With Capitol Hill mired in gridlock and lawmakers governing from one crisis to the next, there's a growing focus on the Supreme Court's increasingly powerful role in determining the law of the land.
Former Deputy Assistant Attorney General Thomas H. Dupree Jr. says when lawmakers fail to act, other branches of the government will.
"You look at the Voting Rights Act, you look at our broken immigration system, and when Congress isn't taking steps to fix the law, then they're leaving citizens no other choice than to raise these issues with the Supreme Court," he said. By default, Dupree notes, that effectively gives the justices "the final word."
Throughout our country's history, lawmakers often have responded to Supreme Court opinions they disagreed with by passing legislation that trumped or nullified the justices' decision. But an upcoming law review article from University of California, Irvine, law professor Rick Hasen illustrates how that trend is slowing.
Between 1975 and 1990, Congress overrode Supreme Court decisions at a rate of 12 per two-year congressional term. By the period ranging from 2001 to 2012, that rate had plummeted to just 2.8.
Doug Kendall, president of the Constitutional Accountability Center, notes how challenging it has become for lawmakers to find common ground.
"It's very difficult to get anything done, much less a law that overturns a ruling -- particularly an ideologically divided ruling by the Supreme Court," Kendall said. "That's tough sledding."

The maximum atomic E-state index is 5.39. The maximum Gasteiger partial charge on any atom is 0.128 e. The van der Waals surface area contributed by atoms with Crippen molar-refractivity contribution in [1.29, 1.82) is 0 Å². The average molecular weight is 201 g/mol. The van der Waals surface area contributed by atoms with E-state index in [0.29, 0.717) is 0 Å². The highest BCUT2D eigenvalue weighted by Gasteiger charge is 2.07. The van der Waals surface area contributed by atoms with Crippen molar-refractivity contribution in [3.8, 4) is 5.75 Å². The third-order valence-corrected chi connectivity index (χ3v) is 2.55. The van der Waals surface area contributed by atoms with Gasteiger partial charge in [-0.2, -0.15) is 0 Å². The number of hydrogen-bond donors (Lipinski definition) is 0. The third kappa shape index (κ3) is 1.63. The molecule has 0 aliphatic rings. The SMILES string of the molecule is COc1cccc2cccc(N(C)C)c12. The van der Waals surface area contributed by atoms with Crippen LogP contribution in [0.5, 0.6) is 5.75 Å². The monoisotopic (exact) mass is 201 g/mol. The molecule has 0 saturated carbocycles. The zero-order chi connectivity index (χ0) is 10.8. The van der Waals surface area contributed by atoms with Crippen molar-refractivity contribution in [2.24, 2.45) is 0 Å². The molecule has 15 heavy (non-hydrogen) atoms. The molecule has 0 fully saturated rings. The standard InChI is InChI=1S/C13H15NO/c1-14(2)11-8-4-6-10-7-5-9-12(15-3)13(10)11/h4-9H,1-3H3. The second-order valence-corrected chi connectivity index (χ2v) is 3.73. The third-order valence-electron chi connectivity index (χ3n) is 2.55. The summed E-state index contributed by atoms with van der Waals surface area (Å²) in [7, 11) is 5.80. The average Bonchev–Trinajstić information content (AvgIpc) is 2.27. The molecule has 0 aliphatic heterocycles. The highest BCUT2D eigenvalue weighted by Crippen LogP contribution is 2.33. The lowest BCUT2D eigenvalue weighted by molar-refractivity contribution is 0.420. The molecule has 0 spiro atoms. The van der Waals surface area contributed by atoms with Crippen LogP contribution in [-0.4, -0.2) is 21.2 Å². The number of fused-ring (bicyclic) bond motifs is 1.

Just this week, Justice Anthony Kennedy acknowledged the delicate tightrope judges walk when they take on matters many believe are more properly left to legislators. Calling it a "serious problem," Kennedy lamented, "a democracy should not be dependent for its major decisions on what nine unelected people -- from a fairly narrow background, a legal background -- have to say."
Many will remember President Obama's decision to publicly chide the Supreme Court during his 2010 State of the Union address as the justices sat silently, just feet away.
"Last week, the Supreme Court reversed a century of law to open the floodgates for special interests," Obama said at the time, as Justice Samuel Alito visibly disagreed.
The president was referring to the Court's 2009 Citizens United decision overturning key campaign finance regulations -- a prime example of a ruling that sparked heated pushback from both the White House and Capitol Hill but no actual legislative response. As such, that decision is the law of the land and remains intact.